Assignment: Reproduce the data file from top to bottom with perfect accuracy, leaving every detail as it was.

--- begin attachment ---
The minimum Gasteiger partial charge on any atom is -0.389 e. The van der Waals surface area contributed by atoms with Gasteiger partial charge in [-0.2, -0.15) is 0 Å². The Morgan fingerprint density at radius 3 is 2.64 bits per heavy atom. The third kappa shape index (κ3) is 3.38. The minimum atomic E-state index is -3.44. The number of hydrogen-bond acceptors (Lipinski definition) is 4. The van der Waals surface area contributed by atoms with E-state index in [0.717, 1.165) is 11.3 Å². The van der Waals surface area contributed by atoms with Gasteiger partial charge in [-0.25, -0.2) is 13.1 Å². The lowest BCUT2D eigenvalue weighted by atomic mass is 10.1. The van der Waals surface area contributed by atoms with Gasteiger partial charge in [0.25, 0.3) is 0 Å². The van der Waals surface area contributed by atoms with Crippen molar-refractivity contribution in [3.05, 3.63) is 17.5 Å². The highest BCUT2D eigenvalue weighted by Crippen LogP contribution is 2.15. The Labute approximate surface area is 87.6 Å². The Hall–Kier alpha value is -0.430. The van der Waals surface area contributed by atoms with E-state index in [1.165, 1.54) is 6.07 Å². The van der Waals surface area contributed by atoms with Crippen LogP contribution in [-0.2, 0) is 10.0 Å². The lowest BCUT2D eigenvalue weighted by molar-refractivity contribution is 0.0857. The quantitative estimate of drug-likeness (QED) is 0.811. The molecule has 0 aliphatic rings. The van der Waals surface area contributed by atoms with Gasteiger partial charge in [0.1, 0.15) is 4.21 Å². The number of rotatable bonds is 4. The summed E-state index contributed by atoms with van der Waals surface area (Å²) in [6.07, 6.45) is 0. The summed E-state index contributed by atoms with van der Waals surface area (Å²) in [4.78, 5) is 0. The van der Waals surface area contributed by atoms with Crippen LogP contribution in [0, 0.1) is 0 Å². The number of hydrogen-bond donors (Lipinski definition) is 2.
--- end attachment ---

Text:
The minimum Gasteiger partial charge on any atom is -0.389 e. The van der Waals surface area contributed by atoms with Gasteiger partial charge in [-0.2, -0.15) is 0 Å². The Morgan fingerprint density at radius 3 is 2.64 bits per heavy atom. The third kappa shape index (κ3) is 3.38. The minimum atomic E-state index is -3.44. The number of hydrogen-bond acceptors (Lipinski definition) is 4. The van der Waals surface area contributed by atoms with E-state index in [0.717, 1.165) is 11.3 Å². The van der Waals surface area contributed by atoms with Gasteiger partial charge in [-0.25, -0.2) is 13.1 Å². The lowest BCUT2D eigenvalue weighted by atomic mass is 10.1. The van der Waals surface area contributed by atoms with Gasteiger partial charge in [0.25, 0.3) is 0 Å². The van der Waals surface area contributed by atoms with Crippen molar-refractivity contribution in [3.05, 3.63) is 17.5 Å². The highest BCUT2D eigenvalue weighted by Crippen LogP contribution is 2.15. The Labute approximate surface area is 87.6 Å². The Hall–Kier alpha value is -0.430. The van der Waals surface area contributed by atoms with E-state index in [1.165, 1.54) is 6.07 Å². The van der Waals surface area contributed by atoms with Crippen LogP contribution in [-0.2, 0) is 10.0 Å². The lowest BCUT2D eigenvalue weighted by molar-refractivity contribution is 0.0857. The quantitative estimate of drug-likeness (QED) is 0.811. The molecule has 0 aliphatic rings. The van der Waals surface area contributed by atoms with Gasteiger partial charge in [0.1, 0.15) is 4.21 Å². The number of rotatable bonds is 4. The summed E-state index contributed by atoms with van der Waals surface area (Å²) in [6.07, 6.45) is 0. The summed E-state index contributed by atoms with van der Waals surface area (Å²) in [4.78, 5) is 0. The van der Waals surface area contributed by atoms with Crippen LogP contribution in [0, 0.1) is 0 Å². The number of hydrogen-bond donors (Lipinski definition) is 2.